Tomorrow is an historic day for everyone living in Scotland, a chance to put citizens’ interests ahead of corporations’, an opportunity to reduce inequality and to deliver social and environmental justice. It only takes an ‘X’ to secure a more just, outward-looking, independent future for our country. Please vote for a positive future. Please vote ‘Yes’.
The ‘Indies for Indy’ tour finished Saturday 13th September lunch-time with a great wee meeting in the Ormlie Community Centre, Thurso.
At the outset, Jean and I planned to try and do a lunch-time and evening meeting each day. We sent the meeting dates and locations to Better Together. We told them that, in our experience, people preferred a debate to listening to one side and we invited them to send speakers along. Within 11 minutes of sending that invitation, we received a reply from ‘speakers@BetterTogether’ thanking us but advising that ‘since the event has been organised by Yes we won’t attend’. We were genuinely disappointed but made clear in our posters that ‘Yes, No, Undecided’ were all welcome.’
Both Jean and I had been doing separate meetings before and in between from Jean doing the BBC debate in Shetland to me doing a debate in Kilchoan.
The first night was Kirkhill on September 1st. BetterTogether had put up two MSPs to speak then withdrew claiming the community run event was a ‘Yes’ event. I understand they were invited to bring their own chairperson but still declined. A welcome 11th hour intervention by Gary Coutts meant a somewhat lop-sided debate did go ahead with Jean and I getting 5 minutes each and Gary given 10. A poll was taken on entry and exit at Kirkhill and the movement in the 90 strong crowd was clearly from No to ‘Yes’, perhaps the very reason why BetterTogether don’t wish to take part in public debates. Kirkhill was not the only one they withdrew from that week.
The following night we spoke as guests of Professor Alan Riach, Scotland’s only chair of Scottish Literature and Sandy Moffat an artist on ‘Arts and Independence’. There is no doubt that Scotland’s cultural community is one again at the forefront of our Nation’s quest for constitutional change.
We held our first lunchtime meeting in Dornoch the following lunch-time. This was the first time we tried the technology of showing two short film clips, ‘The News where you are’ by James Robertson and Dr Philippa Whitford speaking on the NHS. Despite my late night training course in the Phipps Hall Beauly the previous day, the technical side posed some challenges.
Onwards to a meeting in the very far north that night in Tongue attended by 10% of the population many armed with home-baking. The return journey on endless miles of single track saw us meet a shaken motorist who had just hit a deer. Evening and night time travel can be very dangerous at this time of year.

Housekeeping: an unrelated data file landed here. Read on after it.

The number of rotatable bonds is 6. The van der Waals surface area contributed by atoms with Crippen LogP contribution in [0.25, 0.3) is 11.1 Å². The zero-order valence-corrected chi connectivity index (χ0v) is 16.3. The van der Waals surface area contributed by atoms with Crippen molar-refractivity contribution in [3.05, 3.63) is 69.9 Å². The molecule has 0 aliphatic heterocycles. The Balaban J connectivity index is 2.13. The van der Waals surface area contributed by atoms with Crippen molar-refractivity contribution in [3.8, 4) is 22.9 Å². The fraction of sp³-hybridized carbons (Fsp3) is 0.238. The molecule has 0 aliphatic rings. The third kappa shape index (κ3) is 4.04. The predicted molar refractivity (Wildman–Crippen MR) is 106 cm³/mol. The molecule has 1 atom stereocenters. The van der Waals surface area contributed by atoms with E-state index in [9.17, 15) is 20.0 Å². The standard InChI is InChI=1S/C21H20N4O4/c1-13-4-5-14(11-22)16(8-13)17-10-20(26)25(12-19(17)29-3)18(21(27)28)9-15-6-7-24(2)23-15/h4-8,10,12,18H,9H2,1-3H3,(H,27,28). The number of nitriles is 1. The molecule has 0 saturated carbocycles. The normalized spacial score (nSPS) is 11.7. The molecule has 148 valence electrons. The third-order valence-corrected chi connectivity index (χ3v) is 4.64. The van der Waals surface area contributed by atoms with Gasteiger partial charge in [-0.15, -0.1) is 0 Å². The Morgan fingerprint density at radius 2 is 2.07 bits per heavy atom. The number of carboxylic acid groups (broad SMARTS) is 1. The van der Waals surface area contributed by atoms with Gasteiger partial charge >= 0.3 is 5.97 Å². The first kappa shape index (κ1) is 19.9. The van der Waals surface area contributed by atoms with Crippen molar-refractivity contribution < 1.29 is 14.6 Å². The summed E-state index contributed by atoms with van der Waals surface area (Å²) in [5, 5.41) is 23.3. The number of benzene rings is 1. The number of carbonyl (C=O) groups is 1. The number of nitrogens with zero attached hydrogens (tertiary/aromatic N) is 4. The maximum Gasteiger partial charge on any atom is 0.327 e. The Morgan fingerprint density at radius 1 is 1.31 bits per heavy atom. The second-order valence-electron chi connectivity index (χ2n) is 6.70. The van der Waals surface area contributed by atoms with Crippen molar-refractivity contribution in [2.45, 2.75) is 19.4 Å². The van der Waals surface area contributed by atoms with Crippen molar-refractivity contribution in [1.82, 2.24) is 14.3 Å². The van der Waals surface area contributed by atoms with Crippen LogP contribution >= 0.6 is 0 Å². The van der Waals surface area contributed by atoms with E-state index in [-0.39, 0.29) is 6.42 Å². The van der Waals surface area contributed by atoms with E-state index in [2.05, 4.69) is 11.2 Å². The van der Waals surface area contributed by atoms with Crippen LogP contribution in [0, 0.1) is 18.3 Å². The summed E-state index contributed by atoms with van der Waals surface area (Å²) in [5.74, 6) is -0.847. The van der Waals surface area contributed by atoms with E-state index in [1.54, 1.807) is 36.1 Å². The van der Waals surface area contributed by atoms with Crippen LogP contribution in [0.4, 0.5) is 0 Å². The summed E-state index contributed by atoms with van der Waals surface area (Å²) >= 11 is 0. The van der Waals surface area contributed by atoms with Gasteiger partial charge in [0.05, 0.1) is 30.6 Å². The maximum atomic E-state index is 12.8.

The next afternoon I debated with Dave Stewart MSP in front of retired Members of the UNITE trade union in Inverness and then on to Cromarty where we were joined by the first guest speaker of our tour, the excellent Heather Urquhart of the Scottish Green Party.
Friday saw another debate with Mary Scanlon MSP with a great Q & A with adults with learning disability supported by People First, again in Inverness.
That Friday night we travelled to Glenelg and were joined by Jen Stout. Jen is from Shetland and spoke on behalf of Women for Indy and Radical Indy. This event was filmed by a German documentary maker who is following Jen around the country. What marked this meeting out was the fact that it was perhaps the only one which didn’t have an obvious ‘Yes’ dominated audience, however, that was a great opportunity to change views.
The next day, through torrential rain, to a lunchtime meeting in Gairloch and evening meeting in Achiltibuie.
Sunday was a day off from the tour but still very busy. On Monday (8th September) Jean and I had separate engagements, the previously mentioned debate in Kilchoan for me – 3 and a half hours driving through wonderful scenery. Dinner was a white pudding supper and a twenty minute debate in a chip shop in Fort-William with the Kurdish owners and a local man who’d just finished working in a bar. There’s no doubt that wearing a badge is a great way of prompting discussions and people are genuinely interested in talking about the referendum.